• Journal Article

The association of insomnia with anxiety disorders and depression: exploration of the direction of risk

Citation

Johnson, E., Roth, T., & Breslau, N. (2006). The association of insomnia with anxiety disorders and depression: exploration of the direction of risk. Journal of Psychiatric Research, 40(8), 700-708. DOI: 10.1016/j.jpsychires.2006.07.008

Abstract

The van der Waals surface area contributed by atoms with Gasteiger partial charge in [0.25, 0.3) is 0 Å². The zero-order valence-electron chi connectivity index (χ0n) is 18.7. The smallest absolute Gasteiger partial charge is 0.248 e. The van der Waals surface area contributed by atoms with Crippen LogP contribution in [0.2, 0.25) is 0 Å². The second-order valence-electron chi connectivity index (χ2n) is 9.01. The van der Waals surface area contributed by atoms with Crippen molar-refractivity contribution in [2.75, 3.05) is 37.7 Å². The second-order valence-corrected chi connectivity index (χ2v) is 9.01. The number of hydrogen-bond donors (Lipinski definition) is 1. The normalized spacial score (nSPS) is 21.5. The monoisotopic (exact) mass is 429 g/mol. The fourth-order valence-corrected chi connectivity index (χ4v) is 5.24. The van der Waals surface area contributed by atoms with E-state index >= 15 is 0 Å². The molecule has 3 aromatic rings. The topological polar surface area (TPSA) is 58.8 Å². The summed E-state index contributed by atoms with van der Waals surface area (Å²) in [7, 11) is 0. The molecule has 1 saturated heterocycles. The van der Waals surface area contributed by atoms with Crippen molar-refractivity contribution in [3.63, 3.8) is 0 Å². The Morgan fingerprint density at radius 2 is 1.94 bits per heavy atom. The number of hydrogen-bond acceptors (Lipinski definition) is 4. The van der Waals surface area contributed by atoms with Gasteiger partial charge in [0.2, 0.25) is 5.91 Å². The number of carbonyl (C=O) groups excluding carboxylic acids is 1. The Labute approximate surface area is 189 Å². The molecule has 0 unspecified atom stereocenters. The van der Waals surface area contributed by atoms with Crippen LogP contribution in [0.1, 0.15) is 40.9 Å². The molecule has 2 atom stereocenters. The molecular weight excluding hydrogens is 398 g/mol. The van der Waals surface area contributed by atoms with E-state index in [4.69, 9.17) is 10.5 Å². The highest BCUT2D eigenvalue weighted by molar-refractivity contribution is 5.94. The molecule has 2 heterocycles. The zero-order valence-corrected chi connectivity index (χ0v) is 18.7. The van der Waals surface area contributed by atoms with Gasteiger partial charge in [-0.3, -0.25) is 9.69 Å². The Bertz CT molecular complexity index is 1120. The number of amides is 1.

The purpose of this study is to explore the direction of the association between insomnia and anxiety disorders and major depression among a community-based sample of adolescents to better understand their potential etiologic relationships. Data come from a community-based sample of 1,014 youth aged 13-16. Structured interviews were conducted to assess DSM-IV diagnoses. Retrospectively reported ages of onset were used in Proportional Hazards models to estimate increased risk of one disorder associated with prior onset of the others. The lifetime associations of DSM-IV insomnia with each anxiety disorder and with depression were moderate (OR=3.2-6.8). Among those with comorbid disorders, anxiety disorders preceded insomnia 73% of the time, while insomnia occurred first in 69% of comorbid insomnia and depression cases. Any prior anxiety disorder was associated with an increased risk of insomnia adjusting for gender, race/ethnicity, and depression prior to insomnia (HR=3.5). However, prior insomnia was not significantly associated with onset of anxiety disorders. Prior depression was not associated with onset of insomnia, but prior insomnia was associated with onset of depression adjusting for gender, race/ethnicity, and any prior anxiety disorder (HR=3.8). These results suggest distinct natural courses of development between DSM-IV insomnia, anxiety, and depression during adolescence. Additionally insomnia may have independent, and potentially etiologically distinct, directional associations with anxiety disorders versus depression